Courtney is on the Southern Pacific Railroad at the western end of Farm Road 2 in extreme southwestern Grimes County. It was established about 1860 when the Houston and Texas Central Railway extended a line south of Navasota through the vicinity of Red Gully Creek. The site was first settled by slaveholding Anglo-American immigrants in the early 1820s. Local tradition has it that Stephen F. Austin colonist Jared E. Groce acquired the tract on which the town was later founded for the price of a riding pony and a bolt of cloth. On his plantation, known as Groce's Retreat, Groce built a cotton gin and a sawmill, but a community did not develop among the local cotton farmers until the railroad built into the area. In 1860 a post office was opened there; W. J. Calloway, the operator of a general merchandise store, was the postmaster. The settlement was named in honor of Courtney Ann Fulton Groce, wife of J. E. Groce's son, Leonard Waller Groce. The Houston and Texas Central Railway constructed a large freight platform, a depot, and a telegraph office in the town, which quickly became a shipping center for cotton and other agricultural produce. The Courtney Male and Female School was in operation from 1869 to 1870. In 1871 the Mount Zion Missionary Baptist Church was organized by the Reverend Prince Kiel. A two-story Grange hall stood nearby during the 1870s. In 1885 the community's population was an estimated 200. Around 1900 Courtney had a blacksmith shop, a gristmill, a cottonseed oil mill (see COTTONSEED INDUSTRY), two cotton gins, three general stores, and a number of churches and schools. A new two-story brick schoolhouse was erected in 1913. By 1936 the community's population had increased to an estimated 250. Courtney's population declined after World War II, and by 1949 the town had an estimated fifty residents and two businesses. In 1990 and again in 2000 the population of Courtney was estimated at fifty-five.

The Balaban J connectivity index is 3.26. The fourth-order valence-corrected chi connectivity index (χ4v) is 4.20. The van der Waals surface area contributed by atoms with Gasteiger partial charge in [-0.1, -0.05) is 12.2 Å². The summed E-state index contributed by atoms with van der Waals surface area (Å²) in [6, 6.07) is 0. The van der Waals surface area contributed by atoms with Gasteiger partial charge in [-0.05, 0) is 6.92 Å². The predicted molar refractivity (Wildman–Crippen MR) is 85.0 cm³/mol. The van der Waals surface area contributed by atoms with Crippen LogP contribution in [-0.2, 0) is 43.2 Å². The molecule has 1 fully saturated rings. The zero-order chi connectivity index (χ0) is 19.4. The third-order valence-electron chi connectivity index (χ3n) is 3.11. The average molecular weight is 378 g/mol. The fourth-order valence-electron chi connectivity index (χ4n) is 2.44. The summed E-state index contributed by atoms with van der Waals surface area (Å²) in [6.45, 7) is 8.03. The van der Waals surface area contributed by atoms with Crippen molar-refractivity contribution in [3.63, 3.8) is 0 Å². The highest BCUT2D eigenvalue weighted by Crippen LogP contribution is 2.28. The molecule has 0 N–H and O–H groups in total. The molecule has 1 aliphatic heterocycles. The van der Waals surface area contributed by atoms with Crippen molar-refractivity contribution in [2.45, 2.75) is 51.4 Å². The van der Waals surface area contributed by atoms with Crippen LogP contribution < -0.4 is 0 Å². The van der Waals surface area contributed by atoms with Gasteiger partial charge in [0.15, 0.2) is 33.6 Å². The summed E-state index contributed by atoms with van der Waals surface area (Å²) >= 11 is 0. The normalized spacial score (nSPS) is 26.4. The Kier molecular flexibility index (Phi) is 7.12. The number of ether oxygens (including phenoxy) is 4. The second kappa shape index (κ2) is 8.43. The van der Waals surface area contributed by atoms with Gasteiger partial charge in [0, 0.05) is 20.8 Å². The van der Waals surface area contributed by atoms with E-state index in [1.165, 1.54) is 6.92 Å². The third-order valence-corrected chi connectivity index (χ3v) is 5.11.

Adapted from the official Handbook of Texas, a state encyclopedia developed by the Texas State Historical Association (TSHA). It is an authoritative source of trusted historical records.
Charles Christopher Jackson | © Texas State Historical Association
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